The trees were planted in a terraced garden – it appears that these oranges don’t like cold, and such an arrangement is quite suitable for growing oranges, so the owner told me.

This was a fun place and I like the concept. The owner does not need labor to pick oranges, the visitors would gladly pay the reasonable charge and have a good time eating as many oranges as they like – a mutually-beneficial arrangement. The owner even picked us up from the railway station and dropped us back after the visit. We had a great time at this orchard. Japan has various “eat-as-much-as-you-like” orchards including strawberry, pear, grapes and so on.

 

Rose Garden

We visited the Bagatelle Park, about 10 minutes by bus from Kawazu station in the afternoon. It was opened, in a tie-up with the park of the same name in Paris. Three of the park’s five hectares are devoted to a reproduction of the Paris park’s Rose Garden, thus recreating the atmosphere of the French capital in the 18th century.

Entrance

Entrance to the Bagatelle Rose Garden

The garden included some magnificent specimens of roses – let the photos speak for themselves!

Yellow roses

Yellow roses

Pink

Pink

Yellow with tinges of pink

Yellow with tinges of pink

CIMG0256

Light pink

Creamy

Creamy

Red

Red

We had our fill of oranges and roses and returned to Tokyo tired but happy!

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01
Nov
09

Local Japanese gardens

This Sunday I visited a local seaside park facing the Tokyo Bay. The local newsletter had featured an announcement that a park called the Sodegaura Kaihin Park would hold a festival with the first 200 entrants to the park presented with plants. I was pretty excited and hoped to find lots of flowering plants, maybe a botanical garden too!

Upon entering the park, two of the officials gave me a map of the park – it seemed to be fairly large by Japanese standards. I saw a high viewing platform and a large windmill within the park, that had large lawns, palm trees lining the paved paths, plenty of space for kids to play, clean toilets and a splendid view of the Tokyo Bay including the Aqualine, an bridge-cum-undersea tunnel linking Kisarazu, (the city where I stay) to Kawasaki, Tokyo and Yokohama.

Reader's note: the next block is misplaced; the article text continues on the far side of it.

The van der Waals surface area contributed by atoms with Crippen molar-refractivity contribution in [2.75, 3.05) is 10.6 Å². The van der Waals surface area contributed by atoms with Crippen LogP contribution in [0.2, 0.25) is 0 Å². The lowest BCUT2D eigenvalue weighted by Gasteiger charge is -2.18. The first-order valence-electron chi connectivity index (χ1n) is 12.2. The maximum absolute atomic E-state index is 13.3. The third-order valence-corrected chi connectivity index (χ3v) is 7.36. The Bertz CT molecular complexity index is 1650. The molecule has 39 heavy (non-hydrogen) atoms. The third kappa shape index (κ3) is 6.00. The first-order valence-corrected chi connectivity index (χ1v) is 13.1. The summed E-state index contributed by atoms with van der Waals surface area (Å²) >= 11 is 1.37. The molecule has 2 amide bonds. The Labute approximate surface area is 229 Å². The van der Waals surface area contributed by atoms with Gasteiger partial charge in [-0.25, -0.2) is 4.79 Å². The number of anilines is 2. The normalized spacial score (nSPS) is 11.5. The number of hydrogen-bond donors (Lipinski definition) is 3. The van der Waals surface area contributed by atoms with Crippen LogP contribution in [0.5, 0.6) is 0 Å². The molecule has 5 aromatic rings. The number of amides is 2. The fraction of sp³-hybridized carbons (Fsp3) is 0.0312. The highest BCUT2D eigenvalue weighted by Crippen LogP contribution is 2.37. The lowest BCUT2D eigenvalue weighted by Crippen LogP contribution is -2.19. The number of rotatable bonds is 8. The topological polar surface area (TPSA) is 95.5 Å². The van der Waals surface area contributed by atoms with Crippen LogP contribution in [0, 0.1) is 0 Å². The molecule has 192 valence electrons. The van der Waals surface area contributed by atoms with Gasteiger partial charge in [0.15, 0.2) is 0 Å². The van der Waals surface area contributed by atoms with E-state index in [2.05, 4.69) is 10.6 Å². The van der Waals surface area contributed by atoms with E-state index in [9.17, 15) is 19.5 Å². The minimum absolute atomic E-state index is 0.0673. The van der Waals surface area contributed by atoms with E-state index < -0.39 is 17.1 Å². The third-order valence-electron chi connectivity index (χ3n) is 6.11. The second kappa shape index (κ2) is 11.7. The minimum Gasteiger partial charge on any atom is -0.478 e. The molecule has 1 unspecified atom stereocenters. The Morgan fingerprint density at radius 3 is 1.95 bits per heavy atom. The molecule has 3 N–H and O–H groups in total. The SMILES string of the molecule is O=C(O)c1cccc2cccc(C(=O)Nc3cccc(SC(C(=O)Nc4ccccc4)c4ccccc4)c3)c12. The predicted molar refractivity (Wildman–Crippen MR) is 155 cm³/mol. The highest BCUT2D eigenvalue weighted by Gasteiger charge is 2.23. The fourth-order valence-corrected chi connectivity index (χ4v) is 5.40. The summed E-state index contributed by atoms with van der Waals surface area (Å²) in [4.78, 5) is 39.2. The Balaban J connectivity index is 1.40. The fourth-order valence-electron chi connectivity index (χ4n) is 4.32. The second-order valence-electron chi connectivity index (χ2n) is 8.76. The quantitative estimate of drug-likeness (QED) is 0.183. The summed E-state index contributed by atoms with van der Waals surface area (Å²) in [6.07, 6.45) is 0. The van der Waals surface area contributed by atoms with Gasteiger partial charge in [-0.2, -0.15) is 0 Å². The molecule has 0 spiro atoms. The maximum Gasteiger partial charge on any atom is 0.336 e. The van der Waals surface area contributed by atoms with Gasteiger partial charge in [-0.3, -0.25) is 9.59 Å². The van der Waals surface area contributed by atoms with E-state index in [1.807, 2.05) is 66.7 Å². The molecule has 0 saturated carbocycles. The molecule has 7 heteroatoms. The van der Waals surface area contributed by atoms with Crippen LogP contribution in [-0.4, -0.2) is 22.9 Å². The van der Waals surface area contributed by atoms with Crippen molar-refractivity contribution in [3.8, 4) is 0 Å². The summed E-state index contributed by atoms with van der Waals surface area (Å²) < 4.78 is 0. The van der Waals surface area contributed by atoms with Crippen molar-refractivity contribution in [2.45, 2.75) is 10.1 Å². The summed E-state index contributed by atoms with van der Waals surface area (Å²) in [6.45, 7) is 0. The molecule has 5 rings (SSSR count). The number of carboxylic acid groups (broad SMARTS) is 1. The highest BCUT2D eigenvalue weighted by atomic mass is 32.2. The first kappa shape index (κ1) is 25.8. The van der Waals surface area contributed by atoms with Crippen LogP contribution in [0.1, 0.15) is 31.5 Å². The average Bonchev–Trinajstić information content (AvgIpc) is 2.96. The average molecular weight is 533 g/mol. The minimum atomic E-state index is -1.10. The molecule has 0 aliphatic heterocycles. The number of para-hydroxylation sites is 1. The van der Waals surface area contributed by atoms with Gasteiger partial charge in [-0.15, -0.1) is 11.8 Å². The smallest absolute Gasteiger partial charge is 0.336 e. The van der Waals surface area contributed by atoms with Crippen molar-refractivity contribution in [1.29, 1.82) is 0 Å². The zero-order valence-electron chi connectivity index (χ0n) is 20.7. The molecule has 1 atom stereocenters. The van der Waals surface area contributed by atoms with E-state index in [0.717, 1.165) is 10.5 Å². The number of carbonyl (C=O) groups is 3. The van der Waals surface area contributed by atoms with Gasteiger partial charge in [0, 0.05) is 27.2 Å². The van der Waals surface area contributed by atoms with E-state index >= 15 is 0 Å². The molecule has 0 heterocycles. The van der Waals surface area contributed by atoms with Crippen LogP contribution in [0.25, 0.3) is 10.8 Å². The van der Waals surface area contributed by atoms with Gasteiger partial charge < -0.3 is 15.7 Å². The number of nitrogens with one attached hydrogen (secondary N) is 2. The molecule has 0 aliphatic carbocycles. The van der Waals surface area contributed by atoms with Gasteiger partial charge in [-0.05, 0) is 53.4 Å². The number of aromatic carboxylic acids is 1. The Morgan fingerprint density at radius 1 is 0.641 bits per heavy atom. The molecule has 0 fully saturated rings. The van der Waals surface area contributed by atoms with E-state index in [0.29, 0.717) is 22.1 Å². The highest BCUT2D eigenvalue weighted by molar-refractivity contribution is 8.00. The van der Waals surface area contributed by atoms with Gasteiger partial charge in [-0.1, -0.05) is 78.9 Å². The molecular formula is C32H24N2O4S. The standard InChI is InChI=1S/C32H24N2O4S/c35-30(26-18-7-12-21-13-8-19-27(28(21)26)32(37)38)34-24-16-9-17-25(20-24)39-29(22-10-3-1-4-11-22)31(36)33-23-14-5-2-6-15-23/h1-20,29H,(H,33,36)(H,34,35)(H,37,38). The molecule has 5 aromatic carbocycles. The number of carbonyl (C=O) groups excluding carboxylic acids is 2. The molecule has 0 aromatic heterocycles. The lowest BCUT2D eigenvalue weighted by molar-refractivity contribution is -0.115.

ViewingPlatform

   PanaromicView

Platform (left) and panoramic view (bridge-cum-tunnel in the sea can be seen on the right in enlarged view)

I ambled over to a tent-like structure where volunteers presented me with some marigold plants, a packet of Dianthus seeds, calorie mate and some pamphlets.

CIMG0060  CIMG0062

    Presents to visitors (left) and tent-like structure (right)

 Barring some camelias and a huge wind propeller that generated around 180 MW of power, there wasn’t much to hold my interest, so I decided to visit Sodegaura Koen, a large and popular Japanese garden not far away from this place.

wind propeller Camelia
Wind power in park Camelia

The Sodegaura Park, one of my favorites, was holding a chrysanthemum festival with the best flowers to be awarded prizes. The exhibits were amazing and  I was delighted to see bonsais of chrysanthemum flowers too. The photos here speak for themselves!

chrysanthemum chrysanthemum
chrysanthemum chrysanthemum

Chrysanthemums entered for the contest (click to enlarge)

The bonsai exhibits were the best I have ever seen.

Bonsai-01 Bonsai-02

Bonsai – chrysanthemums

 

Bonsai Bonsai

More Bonsai exhibits – chrysanthemums

I also met an elderly Japanese couple who introduced me to seeds of the Castanopsis cuspidata, lying on the path that ran around a lake within the park. These seeds are edible and taste quite nice. It appears that during their youth, these seeds were sold and were quite popular, but not many people bother to pick these up nowadays.

Castanopsis Scene from the park

 Castanopsis cuspidata seeds (left) and a scene from the Sodegaura Park (right)

 

The park is in full of flowers in spring and the beginning of autumn, but with winter soon to come, the flowers in the park in bloom were mainly chrysanthemum, serbia, and a sprinkling of cosmos, and of course, with plenty of ducks, swans and the Japanese carp in the waters.

Serbia Begonia
Flowers-01 Flowers-02

Flowers in bloom at the Sodegaura Park

Ducks-01 Ducks-02
Ducks on land Swan and ducks

Birds in the park 

Have a great day!